Kim; Rated G
2004 ASCEML Awards - 3rd Place VOY Single; 3rd Place VOY Challenge
Dear Mr. and Mrs. Ballard,
I'm not sure if you remember me, but I'm Ensign Harry Kim, currently stationed aboard the USS Voyager. Your daughter and I were friends at the Academy -- our rooms were across the hall from each other. I met you both one Christmas when you came to pick up Lindsay for the holidays, but it was a hectic time, for everyone, so don't feel like you have to remember me.
Sorry, I'm babbling. It's hard for me to know where to start. I know that the Captain has already sent a message detailing the circumstances of Lindsay's death. I guess I just want to let you know how much she meant to me.
I had a crush on her roommate at the Academy, so I spent quite a bit of time in Lindsay's dorm room. Disorganization should have been her middle name. Her room was always a disaster area, but she knew exactly where everything was. I once snuck in while she was at a parrises squares tournament and rearranged some of her things. Not like I put them up where they were supposed to go or anything, but the minute she got back and walked in, she knew . . . she knew someone had messed with her things. I laughed so hard. A few weeks later, in retaliation she dyed all my Starfleet issue boxers bright pink. It took me a while to live that one down. She gave as good as she got, I'll give her that much.
I was happy when I found out she'd been assigned to Voyager because it meant I had at least one friend on board. We shared meals in the mess hall, going over our Academy days, talking about who had been assigned where, who we'd lost contact with. The friendship turned into a crush, at least on my part. I was engaged by that time, but a part of me was attracted to Lindsay -- her zest for life, her ability to throw herself wholeheartedly into anything and everything. Yet, at the same time, always that shy kid in the back of the class who never spoke up unless called upon, the one standing next to the wall at a party. In small groups with people she knew well, she shined. In large crowds, amidst strangers or casual acquaintances, you'd almost never notice her. A contradiction, that was what she was, and it fascinated me.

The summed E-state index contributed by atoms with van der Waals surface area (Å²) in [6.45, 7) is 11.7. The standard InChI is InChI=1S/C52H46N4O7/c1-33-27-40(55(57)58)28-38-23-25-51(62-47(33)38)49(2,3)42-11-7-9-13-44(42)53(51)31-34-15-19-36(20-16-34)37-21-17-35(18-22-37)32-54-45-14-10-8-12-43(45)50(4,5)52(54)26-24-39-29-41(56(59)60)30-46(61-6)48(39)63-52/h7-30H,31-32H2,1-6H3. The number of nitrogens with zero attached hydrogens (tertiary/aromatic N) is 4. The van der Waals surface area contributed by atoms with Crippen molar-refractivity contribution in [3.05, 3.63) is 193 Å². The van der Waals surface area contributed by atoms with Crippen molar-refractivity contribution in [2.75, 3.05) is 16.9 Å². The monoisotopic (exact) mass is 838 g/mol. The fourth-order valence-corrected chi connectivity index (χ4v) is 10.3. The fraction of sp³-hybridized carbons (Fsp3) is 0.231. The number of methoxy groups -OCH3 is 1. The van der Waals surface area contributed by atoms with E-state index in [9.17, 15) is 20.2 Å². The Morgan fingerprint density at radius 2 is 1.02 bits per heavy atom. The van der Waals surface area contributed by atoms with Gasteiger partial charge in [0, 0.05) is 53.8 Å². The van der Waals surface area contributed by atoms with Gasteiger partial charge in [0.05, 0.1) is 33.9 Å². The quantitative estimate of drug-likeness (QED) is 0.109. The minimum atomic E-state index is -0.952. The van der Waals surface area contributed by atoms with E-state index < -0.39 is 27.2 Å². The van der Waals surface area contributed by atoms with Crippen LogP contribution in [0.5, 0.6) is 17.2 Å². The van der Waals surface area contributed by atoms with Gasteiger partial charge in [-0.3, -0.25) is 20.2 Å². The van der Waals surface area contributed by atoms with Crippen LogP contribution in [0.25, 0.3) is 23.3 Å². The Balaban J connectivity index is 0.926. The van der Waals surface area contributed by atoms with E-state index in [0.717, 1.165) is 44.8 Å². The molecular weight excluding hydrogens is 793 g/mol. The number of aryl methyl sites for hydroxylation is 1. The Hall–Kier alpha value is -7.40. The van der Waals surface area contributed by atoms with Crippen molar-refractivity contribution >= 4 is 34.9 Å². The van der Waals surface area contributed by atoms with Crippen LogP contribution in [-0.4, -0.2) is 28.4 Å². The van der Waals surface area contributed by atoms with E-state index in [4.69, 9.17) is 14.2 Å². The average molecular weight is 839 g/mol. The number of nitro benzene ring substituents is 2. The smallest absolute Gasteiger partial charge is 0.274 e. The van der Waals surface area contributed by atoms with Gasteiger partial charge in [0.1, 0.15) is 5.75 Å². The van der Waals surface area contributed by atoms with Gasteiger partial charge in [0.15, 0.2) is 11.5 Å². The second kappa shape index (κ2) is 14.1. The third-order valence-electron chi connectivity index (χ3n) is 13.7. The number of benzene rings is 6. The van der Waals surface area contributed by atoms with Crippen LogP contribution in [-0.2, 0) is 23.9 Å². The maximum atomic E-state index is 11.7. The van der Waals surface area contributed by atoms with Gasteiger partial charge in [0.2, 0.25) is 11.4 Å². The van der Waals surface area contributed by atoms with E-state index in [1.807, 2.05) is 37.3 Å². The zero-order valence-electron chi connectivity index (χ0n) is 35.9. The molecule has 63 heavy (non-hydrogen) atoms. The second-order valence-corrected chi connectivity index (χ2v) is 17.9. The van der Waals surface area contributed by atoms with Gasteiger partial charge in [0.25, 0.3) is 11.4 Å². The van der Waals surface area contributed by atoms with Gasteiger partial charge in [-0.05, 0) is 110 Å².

We were on a mission together when she was killed. I kept assuring her that her injury wasn't that bad, that I'd get her back to Voyager. I think she knew I was lying, but she just smiled and nodded. She died right there in front of me and there wasn't a damn thing I could do about it. I lied to her; I couldn't make everything all right and I lost a good friend. There isn't a day that goes by when I don't think about Lindsay, and wonder what I could have done differently. Oh, I know the old clichés: hindsight is 20-20, no use beating a dead horse. As much as I tell myself that there's no using going over the 'if only's', I can't help myself.
I'm not sure what prompted me to write this letter. Maybe I wanted to let you know what a wonderful person your daughter was and how much she meant to me. Or maybe I hoped that I could put some of my demons to rest by writing out my thoughts on Lindsay and her death. Whatever the cause, I know that she wouldn't want us to dwell on her death, but embrace the vibrant, eclectic, fun-loving Lindsay . . . and let that be what we remember.